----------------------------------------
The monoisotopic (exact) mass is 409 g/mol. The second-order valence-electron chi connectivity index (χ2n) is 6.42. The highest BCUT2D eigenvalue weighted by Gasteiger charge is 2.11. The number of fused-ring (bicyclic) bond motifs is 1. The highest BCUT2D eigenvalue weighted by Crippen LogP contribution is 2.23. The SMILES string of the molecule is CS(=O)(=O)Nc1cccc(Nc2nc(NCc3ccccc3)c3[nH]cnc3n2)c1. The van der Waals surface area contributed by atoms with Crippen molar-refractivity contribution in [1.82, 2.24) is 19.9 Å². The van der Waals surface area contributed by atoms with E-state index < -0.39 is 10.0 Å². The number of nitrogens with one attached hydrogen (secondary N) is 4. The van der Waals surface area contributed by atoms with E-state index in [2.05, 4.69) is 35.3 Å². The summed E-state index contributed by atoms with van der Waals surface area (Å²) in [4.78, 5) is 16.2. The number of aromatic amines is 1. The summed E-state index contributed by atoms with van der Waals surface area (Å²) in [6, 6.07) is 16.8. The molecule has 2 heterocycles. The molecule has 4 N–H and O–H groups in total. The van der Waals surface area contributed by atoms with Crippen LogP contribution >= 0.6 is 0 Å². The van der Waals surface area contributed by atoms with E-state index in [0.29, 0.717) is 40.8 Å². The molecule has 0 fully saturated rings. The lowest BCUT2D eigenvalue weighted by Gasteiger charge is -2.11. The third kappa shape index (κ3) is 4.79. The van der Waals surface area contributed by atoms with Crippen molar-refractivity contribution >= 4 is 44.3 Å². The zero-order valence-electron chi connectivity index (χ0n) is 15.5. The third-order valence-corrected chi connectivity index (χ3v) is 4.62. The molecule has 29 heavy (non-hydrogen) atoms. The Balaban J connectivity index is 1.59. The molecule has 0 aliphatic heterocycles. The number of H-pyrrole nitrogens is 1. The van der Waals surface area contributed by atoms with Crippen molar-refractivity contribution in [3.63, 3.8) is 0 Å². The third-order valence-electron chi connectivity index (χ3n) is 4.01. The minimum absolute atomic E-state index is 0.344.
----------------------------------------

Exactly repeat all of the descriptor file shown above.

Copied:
The monoisotopic (exact) mass is 409 g/mol. The second-order valence-electron chi connectivity index (χ2n) is 6.42. The highest BCUT2D eigenvalue weighted by Gasteiger charge is 2.11. The number of fused-ring (bicyclic) bond motifs is 1. The highest BCUT2D eigenvalue weighted by Crippen LogP contribution is 2.23. The SMILES string of the molecule is CS(=O)(=O)Nc1cccc(Nc2nc(NCc3ccccc3)c3[nH]cnc3n2)c1. The van der Waals surface area contributed by atoms with Crippen molar-refractivity contribution in [1.82, 2.24) is 19.9 Å². The van der Waals surface area contributed by atoms with E-state index < -0.39 is 10.0 Å². The number of nitrogens with one attached hydrogen (secondary N) is 4. The van der Waals surface area contributed by atoms with E-state index in [2.05, 4.69) is 35.3 Å². The summed E-state index contributed by atoms with van der Waals surface area (Å²) in [4.78, 5) is 16.2. The number of aromatic amines is 1. The summed E-state index contributed by atoms with van der Waals surface area (Å²) in [6, 6.07) is 16.8. The molecule has 2 heterocycles. The molecule has 4 N–H and O–H groups in total. The van der Waals surface area contributed by atoms with Crippen LogP contribution >= 0.6 is 0 Å². The van der Waals surface area contributed by atoms with E-state index in [0.29, 0.717) is 40.8 Å². The molecule has 0 fully saturated rings. The lowest BCUT2D eigenvalue weighted by Gasteiger charge is -2.11. The third kappa shape index (κ3) is 4.79. The van der Waals surface area contributed by atoms with Crippen molar-refractivity contribution >= 4 is 44.3 Å². The zero-order valence-electron chi connectivity index (χ0n) is 15.5. The third-order valence-corrected chi connectivity index (χ3v) is 4.62. The molecule has 29 heavy (non-hydrogen) atoms. The Balaban J connectivity index is 1.59. The molecule has 0 aliphatic heterocycles. The number of H-pyrrole nitrogens is 1. The van der Waals surface area contributed by atoms with Crippen molar-refractivity contribution in [3.63, 3.8) is 0 Å². The third-order valence-electron chi connectivity index (χ3n) is 4.01. The minimum absolute atomic E-state index is 0.344.